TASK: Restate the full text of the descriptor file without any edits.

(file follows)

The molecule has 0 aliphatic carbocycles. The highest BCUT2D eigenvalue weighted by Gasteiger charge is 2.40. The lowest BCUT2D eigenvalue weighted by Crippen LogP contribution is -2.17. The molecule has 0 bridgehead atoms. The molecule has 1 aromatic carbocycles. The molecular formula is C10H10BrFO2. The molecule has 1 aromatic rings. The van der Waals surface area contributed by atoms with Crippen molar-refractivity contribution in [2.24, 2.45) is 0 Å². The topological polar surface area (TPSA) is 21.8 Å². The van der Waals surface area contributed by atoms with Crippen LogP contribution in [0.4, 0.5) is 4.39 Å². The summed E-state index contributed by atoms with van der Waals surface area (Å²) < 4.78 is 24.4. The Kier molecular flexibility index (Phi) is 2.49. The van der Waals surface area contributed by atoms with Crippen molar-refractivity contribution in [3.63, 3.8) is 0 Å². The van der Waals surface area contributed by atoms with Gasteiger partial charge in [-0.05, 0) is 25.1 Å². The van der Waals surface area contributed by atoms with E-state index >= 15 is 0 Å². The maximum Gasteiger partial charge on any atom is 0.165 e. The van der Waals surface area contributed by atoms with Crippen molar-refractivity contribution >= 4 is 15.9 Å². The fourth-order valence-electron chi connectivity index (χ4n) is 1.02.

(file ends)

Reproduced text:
The molecule has 0 aliphatic carbocycles. The highest BCUT2D eigenvalue weighted by Gasteiger charge is 2.40. The lowest BCUT2D eigenvalue weighted by Crippen LogP contribution is -2.17. The molecule has 0 bridgehead atoms. The molecule has 1 aromatic carbocycles. The molecular formula is C10H10BrFO2. The molecule has 1 aromatic rings. The van der Waals surface area contributed by atoms with Crippen molar-refractivity contribution in [2.24, 2.45) is 0 Å². The topological polar surface area (TPSA) is 21.8 Å². The van der Waals surface area contributed by atoms with Crippen LogP contribution in [0.4, 0.5) is 4.39 Å². The summed E-state index contributed by atoms with van der Waals surface area (Å²) < 4.78 is 24.4. The Kier molecular flexibility index (Phi) is 2.49. The van der Waals surface area contributed by atoms with Crippen molar-refractivity contribution in [3.63, 3.8) is 0 Å². The van der Waals surface area contributed by atoms with Gasteiger partial charge in [-0.05, 0) is 25.1 Å². The van der Waals surface area contributed by atoms with E-state index >= 15 is 0 Å². The maximum Gasteiger partial charge on any atom is 0.165 e. The van der Waals surface area contributed by atoms with Crippen molar-refractivity contribution >= 4 is 15.9 Å². The fourth-order valence-electron chi connectivity index (χ4n) is 1.02.